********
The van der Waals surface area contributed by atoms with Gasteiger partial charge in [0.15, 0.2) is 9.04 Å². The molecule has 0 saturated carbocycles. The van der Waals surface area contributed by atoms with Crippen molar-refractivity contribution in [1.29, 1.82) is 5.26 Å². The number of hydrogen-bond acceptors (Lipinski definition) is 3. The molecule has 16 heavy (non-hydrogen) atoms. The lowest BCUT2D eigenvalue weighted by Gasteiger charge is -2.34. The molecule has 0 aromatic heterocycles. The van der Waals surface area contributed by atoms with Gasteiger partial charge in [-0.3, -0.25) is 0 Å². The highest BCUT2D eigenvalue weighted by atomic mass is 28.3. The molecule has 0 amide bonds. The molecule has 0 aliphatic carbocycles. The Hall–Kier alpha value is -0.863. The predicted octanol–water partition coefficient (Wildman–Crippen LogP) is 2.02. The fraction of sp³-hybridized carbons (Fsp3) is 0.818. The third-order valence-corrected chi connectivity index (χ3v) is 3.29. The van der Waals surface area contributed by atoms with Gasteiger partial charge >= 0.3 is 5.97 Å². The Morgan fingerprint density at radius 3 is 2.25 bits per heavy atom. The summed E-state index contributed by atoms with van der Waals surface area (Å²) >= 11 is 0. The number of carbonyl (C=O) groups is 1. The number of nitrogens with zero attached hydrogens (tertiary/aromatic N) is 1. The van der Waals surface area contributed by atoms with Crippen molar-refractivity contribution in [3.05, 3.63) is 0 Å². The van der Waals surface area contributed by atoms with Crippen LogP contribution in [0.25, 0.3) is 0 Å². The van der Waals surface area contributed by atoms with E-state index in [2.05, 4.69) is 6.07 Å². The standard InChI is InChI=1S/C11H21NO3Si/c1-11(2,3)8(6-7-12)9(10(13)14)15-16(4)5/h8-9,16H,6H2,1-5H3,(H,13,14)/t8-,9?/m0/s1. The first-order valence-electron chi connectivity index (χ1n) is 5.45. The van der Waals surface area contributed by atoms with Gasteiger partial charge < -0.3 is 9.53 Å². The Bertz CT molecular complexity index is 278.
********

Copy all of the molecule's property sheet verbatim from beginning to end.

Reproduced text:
The van der Waals surface area contributed by atoms with Gasteiger partial charge in [0.15, 0.2) is 9.04 Å². The molecule has 0 saturated carbocycles. The van der Waals surface area contributed by atoms with Crippen molar-refractivity contribution in [1.29, 1.82) is 5.26 Å². The number of hydrogen-bond acceptors (Lipinski definition) is 3. The molecule has 16 heavy (non-hydrogen) atoms. The lowest BCUT2D eigenvalue weighted by Gasteiger charge is -2.34. The molecule has 0 aromatic heterocycles. The van der Waals surface area contributed by atoms with Gasteiger partial charge in [-0.3, -0.25) is 0 Å². The highest BCUT2D eigenvalue weighted by atomic mass is 28.3. The molecule has 0 amide bonds. The molecule has 0 aliphatic carbocycles. The Hall–Kier alpha value is -0.863. The predicted octanol–water partition coefficient (Wildman–Crippen LogP) is 2.02. The fraction of sp³-hybridized carbons (Fsp3) is 0.818. The third-order valence-corrected chi connectivity index (χ3v) is 3.29. The van der Waals surface area contributed by atoms with Gasteiger partial charge >= 0.3 is 5.97 Å². The Morgan fingerprint density at radius 3 is 2.25 bits per heavy atom. The summed E-state index contributed by atoms with van der Waals surface area (Å²) >= 11 is 0. The number of carbonyl (C=O) groups is 1. The number of nitrogens with zero attached hydrogens (tertiary/aromatic N) is 1. The van der Waals surface area contributed by atoms with Crippen molar-refractivity contribution in [3.05, 3.63) is 0 Å². The van der Waals surface area contributed by atoms with Crippen LogP contribution in [0.25, 0.3) is 0 Å². The van der Waals surface area contributed by atoms with E-state index in [2.05, 4.69) is 6.07 Å². The standard InChI is InChI=1S/C11H21NO3Si/c1-11(2,3)8(6-7-12)9(10(13)14)15-16(4)5/h8-9,16H,6H2,1-5H3,(H,13,14)/t8-,9?/m0/s1. The first-order valence-electron chi connectivity index (χ1n) is 5.45. The van der Waals surface area contributed by atoms with Gasteiger partial charge < -0.3 is 9.53 Å². The Bertz CT molecular complexity index is 278.